World’s worst pollution sites

On September 12, the US-based Blacksmith Institute, an independent environmental group, in partnership with Green Cross Switzerland, issued its Top Ten list of the world’s most severely polluted places. Overall, the ten sites lie in seven countries and affect a total of more than 12 million people, the institute states.

The Top Ten list appears in Blacksmith Institute’s World’s Worst Polluted Places 2007, a report on the places where it says pollution most severely impacts human health, especially the health of children. The 2007 list contains four new sites – two in India, one in China and one in the republic of Azerbaijan – and six that carry over from the list which debuted in 2006.

“The fact of the matter is that children are sick and dying in these polluted places, and it’s not rocket science to fix them,” says Richard Fuller, founder and director of Blacksmith Institute. “This year, there has been more focus on pollution in the media, but there has been little action in terms of new funding or programs. We all need to step up to the plate and get moving.” 

The report lists the ten sites alphabetically by country because within the list the sites are unranked. The report states, “ranking is not realistic or feasible…given the wide range of location sizes, populations and pollution dynamics.”

  • Sumgayit, Azerbaijan – source petrochemical and industrial complexes
  • Linfen, China – automobile and industrial emissions 
  • Vapi, India – industrial estates
  • Dzerzhinsk, Russia – Cold War-era chemical weapons manufacturing 
  • Chernobyl, Ukraine – Meltdown of reactor core in 1986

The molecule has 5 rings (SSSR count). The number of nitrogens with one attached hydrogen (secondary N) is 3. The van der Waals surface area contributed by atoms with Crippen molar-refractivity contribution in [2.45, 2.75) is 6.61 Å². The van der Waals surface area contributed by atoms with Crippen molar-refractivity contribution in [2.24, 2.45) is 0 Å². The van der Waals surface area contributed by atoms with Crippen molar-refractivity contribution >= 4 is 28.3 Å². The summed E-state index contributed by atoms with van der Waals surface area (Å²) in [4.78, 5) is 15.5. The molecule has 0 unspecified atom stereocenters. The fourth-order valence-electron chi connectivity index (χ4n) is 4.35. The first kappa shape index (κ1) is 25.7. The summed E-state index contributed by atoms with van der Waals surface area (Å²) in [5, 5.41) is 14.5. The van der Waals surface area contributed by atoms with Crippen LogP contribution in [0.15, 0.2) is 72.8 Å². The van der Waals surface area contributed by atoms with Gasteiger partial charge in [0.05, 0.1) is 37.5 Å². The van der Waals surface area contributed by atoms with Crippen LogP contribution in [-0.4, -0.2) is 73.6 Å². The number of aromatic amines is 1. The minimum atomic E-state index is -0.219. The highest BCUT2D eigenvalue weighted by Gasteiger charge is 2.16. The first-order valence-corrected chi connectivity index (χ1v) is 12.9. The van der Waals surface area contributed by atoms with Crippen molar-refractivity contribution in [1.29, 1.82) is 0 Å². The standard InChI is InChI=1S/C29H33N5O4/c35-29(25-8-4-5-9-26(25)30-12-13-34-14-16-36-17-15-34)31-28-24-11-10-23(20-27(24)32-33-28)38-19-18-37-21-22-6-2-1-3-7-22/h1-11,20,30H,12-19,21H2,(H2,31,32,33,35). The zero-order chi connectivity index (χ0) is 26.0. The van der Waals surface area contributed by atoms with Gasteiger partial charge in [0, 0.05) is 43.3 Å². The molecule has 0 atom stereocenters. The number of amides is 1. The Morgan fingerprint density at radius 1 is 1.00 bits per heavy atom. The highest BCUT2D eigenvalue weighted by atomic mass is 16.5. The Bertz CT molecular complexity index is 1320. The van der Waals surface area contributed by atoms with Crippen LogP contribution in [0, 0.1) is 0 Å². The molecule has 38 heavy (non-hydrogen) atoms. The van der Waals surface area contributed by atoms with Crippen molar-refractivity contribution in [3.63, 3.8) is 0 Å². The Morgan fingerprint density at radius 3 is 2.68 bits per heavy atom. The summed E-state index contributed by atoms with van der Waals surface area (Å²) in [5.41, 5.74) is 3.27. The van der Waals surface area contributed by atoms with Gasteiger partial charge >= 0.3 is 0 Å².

The first of the sites involving mining and processing is Tianjin in Anhui Province, China, which is one of the largest lead production bases in the country, with an output accounting for half of the country’s total production. Low-level technologies, illegal operation and the lack of any serious pollution control measures in the firms have caused several severe lead poisoning cases in the region.   Sukinda Valley, in the State of Orissa, contains 97% of India’s known chromite ore deposits and one of the largest open-pit chromite mines in the world. The report says “12 mines continue to operate without any environmental management plans and over 30 Mt of waste rock are spread over the surrounding areas and the Brahmani riverbanks. Untreated water is discharged by the mines into the river. This area is also flood-prone, resulting in further contamination of the waterways. Approximately 70% of the surface water and 60% of the drinking water contains hexavalent chromium at more than double national and international standards and levels of over 20 times the standard have been recorded. The Brahmani River is the only water source for the residents and treatment facilities are extremely limited. The State Pollution Control Board has conceded that the water quality at various locations suffers from very high levels of contamination. The air and soils are also heavily impacted.   At La Oroya in Peru, which appears on the list for the second year running, Doe Run Peru is working hard to overcome and clean up decades of environmental mismanagement by the previous operator of this metallurgical complex in the Andes.   Similarly, Norilsk Nickel is today working hard to remediate the situation it has with plants that were constructed during the Soviet era, a period of non-existent environmental standards or controls. The Siberian industrial city of Norilsk was founded in 1935 as a slave labour camp. It is the northernmost major city of Russia and the second largest city (after Murmansk) above the Arctic Circle. Mining and smelting operations began in the 1930s and this city now contains the world’s largest heavy metals smelting complex, where over 4 Mt/y of cadmium, copper, lead, nickel, arsenic, selenium and zinc are released into the air, the report claims. The Blackbird Institute says “the city has been accused of being one of the most polluted places in Russia, where the snow is black, the air tastes of sulphur and the life expectancy for factory workers is 10 years below the Russian average. A 1999 study found elevated copper and nickel concentrations in soils in as much as a 60 km radius of the city.”